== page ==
Blanden J (2006) Bucking the Trend – What enables those who are disadvantaged in childhood to succeed later in life? London: Department for Work and Pensions
Blaisdell C, Mountney K, McNair L. 2014 , Transition to primary school: What factors affect children’s transition to primary school, and are there factors which mean that some children manage better than others? What can help in managing transitions, and what are the barriers for services and families? Edinburgh: Evidence Request Bank
Buckley, B. 2003. Children’s communication skills from birth to five years. London: Routledge
Law J, McBean K, Rush R. 2011. Communication skills in a population of primary school-aged children raised in an area of pronounced social disadvantage. International Journal of Language and Communication Disorders, Vol. 46, No 6, pp 657 – 664
Sharma A., Cockerhill H. 2014. Mary Sheridan’s From Birth to Five Years: Children’s Developmental Progress. 4th Edn. London: Routledge
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HOW I GROW UP AND DEVELOP
Longer words may still be shortened.
Certain sounds eg ‘r’ ‘th’ are still developing.
Using a fuller range of speech sounds and their speech is becoming clearer. however, the speech sound system and clarity is still developing at this stage.
Child’s speech can be understood by most people.
Can use complex sentences.
Sentences generally grammatically correct.
Can plan, question, negotiate, predict and reason.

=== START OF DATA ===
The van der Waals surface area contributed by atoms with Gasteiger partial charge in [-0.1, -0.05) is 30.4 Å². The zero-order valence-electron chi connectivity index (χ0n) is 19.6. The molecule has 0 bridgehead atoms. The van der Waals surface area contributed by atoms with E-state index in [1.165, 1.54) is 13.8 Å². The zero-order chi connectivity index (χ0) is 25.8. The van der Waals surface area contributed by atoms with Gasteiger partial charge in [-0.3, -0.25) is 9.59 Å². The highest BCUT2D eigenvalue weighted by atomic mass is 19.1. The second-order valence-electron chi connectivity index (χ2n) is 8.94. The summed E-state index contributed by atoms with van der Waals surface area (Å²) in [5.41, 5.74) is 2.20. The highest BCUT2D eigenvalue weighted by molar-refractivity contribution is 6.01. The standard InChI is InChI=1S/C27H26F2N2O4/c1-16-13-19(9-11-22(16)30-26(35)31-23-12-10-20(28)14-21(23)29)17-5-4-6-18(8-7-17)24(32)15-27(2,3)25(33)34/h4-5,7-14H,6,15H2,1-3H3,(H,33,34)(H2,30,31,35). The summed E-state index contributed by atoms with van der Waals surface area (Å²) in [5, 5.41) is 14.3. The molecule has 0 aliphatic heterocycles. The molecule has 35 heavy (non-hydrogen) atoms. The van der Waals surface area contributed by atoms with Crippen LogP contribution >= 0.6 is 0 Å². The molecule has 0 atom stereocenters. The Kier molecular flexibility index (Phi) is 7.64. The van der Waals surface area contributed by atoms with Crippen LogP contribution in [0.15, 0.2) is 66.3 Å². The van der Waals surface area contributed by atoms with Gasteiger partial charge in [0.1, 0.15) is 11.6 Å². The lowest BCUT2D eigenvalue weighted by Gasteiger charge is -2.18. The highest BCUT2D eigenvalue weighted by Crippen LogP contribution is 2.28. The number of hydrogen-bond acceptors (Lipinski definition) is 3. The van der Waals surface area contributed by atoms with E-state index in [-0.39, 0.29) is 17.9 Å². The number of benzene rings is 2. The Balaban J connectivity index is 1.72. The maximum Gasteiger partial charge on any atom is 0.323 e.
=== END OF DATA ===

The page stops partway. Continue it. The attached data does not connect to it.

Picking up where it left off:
A vocabulary of 3000 - 5000 words.
By 5 years a child can tell a story with a beginning, middle and end.
Can show good conversational understanding.
Can show an understanding of concepts such as size, colour and position.
Understands questions relating to past experiences.
Follows complex instructions.
Beginning to predict what might happen next.
Shows abstract understanding and uses language to talk about things beyond the immediate situation.
Understands past and future time concepts.
Attends to activities with other children in a small group.
Can attend to activities for around 10 - 15 minutes.
Can take part in a conversation with adults or other children.
Will take part in a sequence of pretend play and will make use of language as a commentary to this.
Will react to other people’s facial expressions and feelings.
Is beginning to use language in different ways eg to relate past events as well as to comment, name or ask questions in relation to the here and now.
Increasingly able to interact appropriately with a range of people. Starts to change the style of interaction depending on the situation.
SPEECH, LANGUAGE AND COMMUNICATION KEY
LOOK OUT FOR
WHAT I NEED
MY WIDER WORLD
Communication capacity underpins realisation of wellbeing (SHANARRI)
Effective communication is vital in supporting informed choice: supporting children, young people and families in understanding what help is possible and what their choices may be
Pre-school into primary transitions are critical times of change for children and their families. Transitions can be particularly challenging for children and their families with Speech, Language and Communication Needs.
In some areas, particularly areas of social deprivation, between 40 and 50% of children are starting school with delayed language. (Law et al 2011)
Vocabulary at age five has been found to be the best predictor (from a range of measures at age five and ten) of whether children who experienced social deprivation in childhood were able to ‘buck the trend’ and escape poverty in later adult life. (Blanden 2006).
Health Visitors and Family Nurses play a key role in prevention and early identification of Speech, Language and Communication Needs. Below are some suggested ways of supporting families and signposting them to relevant support services: